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Tree height reduction after selective logging in a tropical forest

Rutishauser E., Hérault B., Petronelli P., Sist P.. 2016. Biotropica, 48 (3) : p. 285-289.

By harvesting scattered large trees, selective logging increases light availability and thereby stimulates growth and crown expansion at early-life stage among remnant trees. We assessed the effects of logging on total and merchantable bole (i.e., lowest branch at crown base) heights on 952 tropical canopy trees in French Guiana. We observed reductions in both total (mean, _2.3 m) and bole (mean, _2.0 m) heights more than a decade after selective logging. Depending on local logging intensity, height reductions resulted in 2¿13 percent decreases in aboveground tree biomass and 3¿17 percent decreases in bole volume. These results highlight the adverse effects of logging at both tree and stand levels. This decrease in height is a further threat to future provision of key environmental services, such as timber production and carbon sequestration. (Résumé d'auteur)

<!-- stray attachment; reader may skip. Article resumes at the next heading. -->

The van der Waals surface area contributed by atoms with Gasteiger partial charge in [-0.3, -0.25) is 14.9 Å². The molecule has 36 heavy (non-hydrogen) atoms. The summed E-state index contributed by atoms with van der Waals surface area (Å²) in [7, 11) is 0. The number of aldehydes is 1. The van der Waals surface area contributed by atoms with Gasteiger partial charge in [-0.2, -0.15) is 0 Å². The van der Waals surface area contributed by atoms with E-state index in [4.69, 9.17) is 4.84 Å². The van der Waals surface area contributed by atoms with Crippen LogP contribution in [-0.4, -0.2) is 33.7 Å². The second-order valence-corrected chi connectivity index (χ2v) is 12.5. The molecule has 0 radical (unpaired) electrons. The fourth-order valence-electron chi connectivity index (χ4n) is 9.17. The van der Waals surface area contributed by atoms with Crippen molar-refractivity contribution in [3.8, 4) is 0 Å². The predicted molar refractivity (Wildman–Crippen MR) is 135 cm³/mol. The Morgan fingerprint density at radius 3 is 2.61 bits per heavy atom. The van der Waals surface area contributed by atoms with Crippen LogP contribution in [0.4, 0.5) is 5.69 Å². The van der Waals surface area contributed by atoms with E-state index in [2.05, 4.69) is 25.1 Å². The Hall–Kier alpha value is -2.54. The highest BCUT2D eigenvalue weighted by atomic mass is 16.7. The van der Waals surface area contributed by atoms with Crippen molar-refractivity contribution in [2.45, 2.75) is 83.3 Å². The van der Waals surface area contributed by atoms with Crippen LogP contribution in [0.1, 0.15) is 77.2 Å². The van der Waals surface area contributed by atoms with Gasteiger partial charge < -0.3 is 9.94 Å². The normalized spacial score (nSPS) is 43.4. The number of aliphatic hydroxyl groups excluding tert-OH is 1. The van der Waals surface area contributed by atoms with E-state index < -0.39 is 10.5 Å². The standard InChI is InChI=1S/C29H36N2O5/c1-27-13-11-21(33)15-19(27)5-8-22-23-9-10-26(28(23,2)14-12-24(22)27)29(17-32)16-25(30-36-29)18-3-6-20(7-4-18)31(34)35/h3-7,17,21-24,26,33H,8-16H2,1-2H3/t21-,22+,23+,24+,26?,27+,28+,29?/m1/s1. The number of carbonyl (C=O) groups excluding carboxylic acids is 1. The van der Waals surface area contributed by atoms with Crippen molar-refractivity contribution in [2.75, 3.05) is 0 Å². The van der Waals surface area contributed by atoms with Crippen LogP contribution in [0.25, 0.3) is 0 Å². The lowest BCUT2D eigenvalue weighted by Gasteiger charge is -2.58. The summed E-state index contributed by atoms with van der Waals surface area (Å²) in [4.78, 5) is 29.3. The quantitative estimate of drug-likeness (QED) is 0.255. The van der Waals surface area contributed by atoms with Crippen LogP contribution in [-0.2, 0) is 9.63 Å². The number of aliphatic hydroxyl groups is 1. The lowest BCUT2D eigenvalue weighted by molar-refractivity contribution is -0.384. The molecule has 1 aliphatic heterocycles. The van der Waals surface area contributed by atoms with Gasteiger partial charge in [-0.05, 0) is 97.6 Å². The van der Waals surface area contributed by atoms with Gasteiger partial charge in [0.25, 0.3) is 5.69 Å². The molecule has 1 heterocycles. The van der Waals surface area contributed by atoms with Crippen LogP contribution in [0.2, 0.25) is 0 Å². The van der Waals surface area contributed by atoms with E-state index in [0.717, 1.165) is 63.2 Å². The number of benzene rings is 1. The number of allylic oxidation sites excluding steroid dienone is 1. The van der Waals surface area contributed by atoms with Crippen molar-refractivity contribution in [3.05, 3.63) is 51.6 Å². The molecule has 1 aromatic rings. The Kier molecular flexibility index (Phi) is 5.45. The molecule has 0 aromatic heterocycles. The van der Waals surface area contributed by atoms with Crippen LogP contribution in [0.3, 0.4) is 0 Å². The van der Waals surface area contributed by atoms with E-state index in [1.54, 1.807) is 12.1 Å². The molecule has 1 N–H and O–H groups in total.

Mots-clés : aménagement forestier; services écosystémiques; séquestration du carbone; bois; biomasse; production forestière; espacement; coupe de jardinage; houppier; abattage d'arbres; hauteur; croissance; plantation forestière; forêt tropicale; guyane française; densité de plantation; exploitation forestière; Éclaircie forestière

Thématique : Production forestière; Physiologie végétale : croissance et développement

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